Eruption of the Tungurahua volcano in Ecuador

February 2nd, 2014 |
GOES-13 false-color RGB images (click to play animation)

GOES-13 false-color RGB images (click to play animation)

After 2 days of renewed activity, the Tungurahua volcano in Ecuador produced some minor eruptions punctuated by a single large eruption on 01 February 2014. GOES-13 false-color Red/Green/Blue (RGB) images specifically tailored to help identify and track volcanic features (above; click image to play animation) showed (1) the southeastward drift of the initial volcanic plume (estimated to be as high as 26,000 feet) from 19:45 – 22:15 UTC, followed by (2) the rapid expansion and southward drift of the larger volcanic plume (estimated to be as high as 45,000 feet) after 22:45 UTC, and (3) another smaller volcanic plume (estimated to be as high as 23,000 feet) drifting southeastward after 02:45 UTC on 02 February.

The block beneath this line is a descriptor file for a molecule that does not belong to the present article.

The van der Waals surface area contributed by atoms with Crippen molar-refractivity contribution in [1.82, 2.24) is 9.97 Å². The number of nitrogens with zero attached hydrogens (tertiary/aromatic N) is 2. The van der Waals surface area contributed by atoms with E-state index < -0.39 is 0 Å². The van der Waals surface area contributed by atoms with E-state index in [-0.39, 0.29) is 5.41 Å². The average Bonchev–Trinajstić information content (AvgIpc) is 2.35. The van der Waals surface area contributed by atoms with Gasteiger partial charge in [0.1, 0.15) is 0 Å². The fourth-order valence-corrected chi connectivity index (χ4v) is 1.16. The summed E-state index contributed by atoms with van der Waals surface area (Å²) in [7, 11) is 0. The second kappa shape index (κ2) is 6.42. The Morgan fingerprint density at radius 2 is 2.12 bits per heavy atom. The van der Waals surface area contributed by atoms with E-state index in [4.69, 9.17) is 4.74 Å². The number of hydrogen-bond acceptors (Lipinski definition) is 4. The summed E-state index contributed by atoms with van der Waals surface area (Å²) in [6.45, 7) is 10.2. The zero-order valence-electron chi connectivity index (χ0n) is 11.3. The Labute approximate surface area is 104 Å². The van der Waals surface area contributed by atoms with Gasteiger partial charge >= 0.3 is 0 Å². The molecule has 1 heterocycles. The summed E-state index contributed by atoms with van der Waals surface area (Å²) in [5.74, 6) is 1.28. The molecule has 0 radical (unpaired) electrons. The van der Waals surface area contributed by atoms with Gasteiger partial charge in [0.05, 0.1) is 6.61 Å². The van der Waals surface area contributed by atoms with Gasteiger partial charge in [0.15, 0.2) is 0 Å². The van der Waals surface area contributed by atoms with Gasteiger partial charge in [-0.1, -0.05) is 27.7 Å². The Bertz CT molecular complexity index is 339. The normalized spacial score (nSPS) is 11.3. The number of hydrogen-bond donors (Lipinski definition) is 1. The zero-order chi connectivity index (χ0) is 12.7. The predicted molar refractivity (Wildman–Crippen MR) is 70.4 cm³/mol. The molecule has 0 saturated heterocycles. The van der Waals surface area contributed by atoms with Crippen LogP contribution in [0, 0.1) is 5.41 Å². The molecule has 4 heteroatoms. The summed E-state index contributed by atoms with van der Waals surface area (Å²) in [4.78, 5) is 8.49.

McIDAS images of GOES-13 3.9 µm shortwave IR data (below; click image to play animation) revealed the presence of a distinct “hot spot” (dark black to yellow to red enhancement) at the summit of the volcano after 22:45 UTC — the hottest pixel detected was 338.5 K or 66.4º C at 00:45 UTC on 02 February.

GOES-13 3.9 µm shortwave IR images (click to play animation)

GOES-13 3.9 µm shortwave IR images (click to play animation)

As the sun was setting, the rapidly-rising volcanic ash plume associated with the stronger eruption cast a long shadow toward the east-northeast on the 22:45 UTC GOES-13 0.63 µm visible channel image (below).

GOES-13 0.63 µm visible channel image

GOES-13 0.63 µm visible channel image